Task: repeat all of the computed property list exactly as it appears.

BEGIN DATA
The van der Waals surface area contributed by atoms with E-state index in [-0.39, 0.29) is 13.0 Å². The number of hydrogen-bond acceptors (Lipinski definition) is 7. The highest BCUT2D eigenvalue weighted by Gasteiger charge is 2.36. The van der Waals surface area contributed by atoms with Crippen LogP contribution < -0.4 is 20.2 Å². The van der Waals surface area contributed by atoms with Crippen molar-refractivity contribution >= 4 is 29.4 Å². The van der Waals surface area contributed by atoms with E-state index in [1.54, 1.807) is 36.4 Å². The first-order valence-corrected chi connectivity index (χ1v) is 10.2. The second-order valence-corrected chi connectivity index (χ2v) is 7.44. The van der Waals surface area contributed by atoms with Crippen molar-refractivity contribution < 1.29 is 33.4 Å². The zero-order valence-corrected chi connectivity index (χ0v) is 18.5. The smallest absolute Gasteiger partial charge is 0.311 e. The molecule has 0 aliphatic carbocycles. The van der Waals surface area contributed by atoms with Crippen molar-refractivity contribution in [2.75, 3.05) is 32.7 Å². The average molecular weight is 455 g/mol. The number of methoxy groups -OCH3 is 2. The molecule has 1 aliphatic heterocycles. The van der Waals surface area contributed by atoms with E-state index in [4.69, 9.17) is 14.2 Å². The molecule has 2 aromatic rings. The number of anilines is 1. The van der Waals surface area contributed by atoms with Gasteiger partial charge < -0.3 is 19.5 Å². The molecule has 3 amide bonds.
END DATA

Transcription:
The van der Waals surface area contributed by atoms with E-state index in [-0.39, 0.29) is 13.0 Å². The number of hydrogen-bond acceptors (Lipinski definition) is 7. The highest BCUT2D eigenvalue weighted by Gasteiger charge is 2.36. The van der Waals surface area contributed by atoms with Crippen LogP contribution < -0.4 is 20.2 Å². The van der Waals surface area contributed by atoms with Crippen molar-refractivity contribution >= 4 is 29.4 Å². The van der Waals surface area contributed by atoms with E-state index in [1.54, 1.807) is 36.4 Å². The first-order valence-corrected chi connectivity index (χ1v) is 10.2. The second-order valence-corrected chi connectivity index (χ2v) is 7.44. The van der Waals surface area contributed by atoms with Crippen molar-refractivity contribution < 1.29 is 33.4 Å². The zero-order valence-corrected chi connectivity index (χ0v) is 18.5. The smallest absolute Gasteiger partial charge is 0.311 e. The molecule has 0 aliphatic carbocycles. The van der Waals surface area contributed by atoms with Crippen molar-refractivity contribution in [2.75, 3.05) is 32.7 Å². The average molecular weight is 455 g/mol. The number of methoxy groups -OCH3 is 2. The molecule has 1 aliphatic heterocycles. The van der Waals surface area contributed by atoms with E-state index in [4.69, 9.17) is 14.2 Å². The molecule has 2 aromatic rings. The number of anilines is 1. The van der Waals surface area contributed by atoms with Gasteiger partial charge < -0.3 is 19.5 Å². The molecule has 3 amide bonds.